We can’t stop the ageing process – well I suppose we can if we die, but for me there’s not an easy route back from that. This ageing process means that there will always be someone younger than us, always someone who to us seems really young, always someone to whom we must seem really old. Fact.

I was reminded of this ineluctable fact by a friend of mine, Mr Seamus O’Riordan, whom I caught up with on the phone recently. He was getting his eyes tested not so long ago and bemoaning the fact that it was time to embrace the world of reading glasses, the consequences of which were that people might get a reminder of his reaching a ‘certain age’, to adapt from the gloriously euphemistic French phrase.

‘Well,’ his optician rejoined, ‘I’m 65. You seem really young to me.’ A rather sobering postscript to this is that the older gentleman died a few months later.

It’s all relative. It all depends on your perspective.

So what do we do about it? Two things:

  1. Live for the moment, and
  2. Look after ourselves, so we remain young in body, young in mind, young at heart
The Power of Personalisation

The Power of Personalisation

I received this email in my web mail inbox the other day – and I loved it, both as an individual recipient and consumer of email and as a marketer.

There’s nothing new in it, and I won’t be able to convert my interest in action as I live in another country and can’t easily attend games.

That said, for me it epitomises the power of personalisation. Both the subject line and the quoted phrase are redolent of sporting chants, as well as pandering to my ego. The email is visually appealing, the strapline appeals to me as a fan – and a customer – who can make the telling contribution to success, and the ask is a simple one: we’d like you as a season ticket holder.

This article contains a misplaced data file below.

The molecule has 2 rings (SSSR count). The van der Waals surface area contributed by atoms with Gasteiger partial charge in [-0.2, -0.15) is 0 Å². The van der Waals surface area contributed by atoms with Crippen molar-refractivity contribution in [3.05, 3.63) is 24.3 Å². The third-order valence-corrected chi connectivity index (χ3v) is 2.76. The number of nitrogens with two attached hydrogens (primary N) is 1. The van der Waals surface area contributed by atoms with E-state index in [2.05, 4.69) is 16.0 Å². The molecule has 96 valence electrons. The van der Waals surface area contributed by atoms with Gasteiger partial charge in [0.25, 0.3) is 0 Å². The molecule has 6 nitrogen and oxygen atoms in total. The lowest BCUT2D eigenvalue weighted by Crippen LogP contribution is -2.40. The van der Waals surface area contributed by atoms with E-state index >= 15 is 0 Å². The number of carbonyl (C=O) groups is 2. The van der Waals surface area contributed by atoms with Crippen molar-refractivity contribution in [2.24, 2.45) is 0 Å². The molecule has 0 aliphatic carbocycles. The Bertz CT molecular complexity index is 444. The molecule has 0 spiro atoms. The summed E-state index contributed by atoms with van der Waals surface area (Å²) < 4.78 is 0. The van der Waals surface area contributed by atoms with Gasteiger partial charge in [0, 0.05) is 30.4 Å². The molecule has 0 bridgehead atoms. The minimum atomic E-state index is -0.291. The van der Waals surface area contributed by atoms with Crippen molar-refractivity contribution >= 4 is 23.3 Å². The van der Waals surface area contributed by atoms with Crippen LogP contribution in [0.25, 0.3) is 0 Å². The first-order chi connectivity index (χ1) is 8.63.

Superb stuff. Of course, I don’t know how the email turned out. I don’t know too much about the target demographic. I am willing to bet, however, that it performed particularly well against target.

It was Tom Peters who said that ‘perception is all there is’. I’ve talked about this quote before, and its importance, but for me there’s something also inviolably true, and it’s a bit like the other side of the coin.

Perspective is all there is, too. Perspective is your perception of the world, and, more importantly, someone else’s or something else’s perspective. I was reminded of this in the most mundane way recently. Having made myself a cup of tea, I was bringing a soggy tea bag over to the bin, supported by a spoon and, under it, my free hand to catch the drips. The spoon looked full of tea in the side I could see, so I tilted it away slightly. As I tilted it away, it dripped tea from the side I couldn’t see, which was obviously fuller, or at least as full, as ‘my’ side. I hadn’t checked the other side.

It always pays to try and understand the perspective of the other person, in a transaction, in politics, in pretty much anything. Once you get their perspective, you get the wisdom to agree with them, or the ammunition to persuade them to agree with you.